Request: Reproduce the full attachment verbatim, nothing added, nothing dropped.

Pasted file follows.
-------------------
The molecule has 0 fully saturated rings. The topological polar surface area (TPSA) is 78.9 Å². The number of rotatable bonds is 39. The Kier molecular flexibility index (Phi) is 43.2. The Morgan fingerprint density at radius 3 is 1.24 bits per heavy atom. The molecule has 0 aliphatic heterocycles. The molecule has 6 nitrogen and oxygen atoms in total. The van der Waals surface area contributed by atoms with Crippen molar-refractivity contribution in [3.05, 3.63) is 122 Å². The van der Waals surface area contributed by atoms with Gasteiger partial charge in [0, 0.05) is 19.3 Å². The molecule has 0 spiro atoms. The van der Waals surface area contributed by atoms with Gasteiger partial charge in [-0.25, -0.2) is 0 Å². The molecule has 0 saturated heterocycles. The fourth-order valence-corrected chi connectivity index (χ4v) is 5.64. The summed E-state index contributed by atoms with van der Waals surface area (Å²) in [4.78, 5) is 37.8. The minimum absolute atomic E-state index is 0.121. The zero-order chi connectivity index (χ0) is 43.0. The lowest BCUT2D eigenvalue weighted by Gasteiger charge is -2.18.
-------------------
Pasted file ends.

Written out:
The molecule has 0 fully saturated rings. The topological polar surface area (TPSA) is 78.9 Å². The number of rotatable bonds is 39. The Kier molecular flexibility index (Phi) is 43.2. The Morgan fingerprint density at radius 3 is 1.24 bits per heavy atom. The molecule has 0 aliphatic heterocycles. The molecule has 6 nitrogen and oxygen atoms in total. The van der Waals surface area contributed by atoms with Crippen molar-refractivity contribution in [3.05, 3.63) is 122 Å². The van der Waals surface area contributed by atoms with Gasteiger partial charge in [0, 0.05) is 19.3 Å². The molecule has 0 spiro atoms. The van der Waals surface area contributed by atoms with Gasteiger partial charge in [-0.25, -0.2) is 0 Å². The molecule has 0 saturated heterocycles. The fourth-order valence-corrected chi connectivity index (χ4v) is 5.64. The summed E-state index contributed by atoms with van der Waals surface area (Å²) in [4.78, 5) is 37.8. The minimum absolute atomic E-state index is 0.121. The zero-order chi connectivity index (χ0) is 43.0. The lowest BCUT2D eigenvalue weighted by Gasteiger charge is -2.18.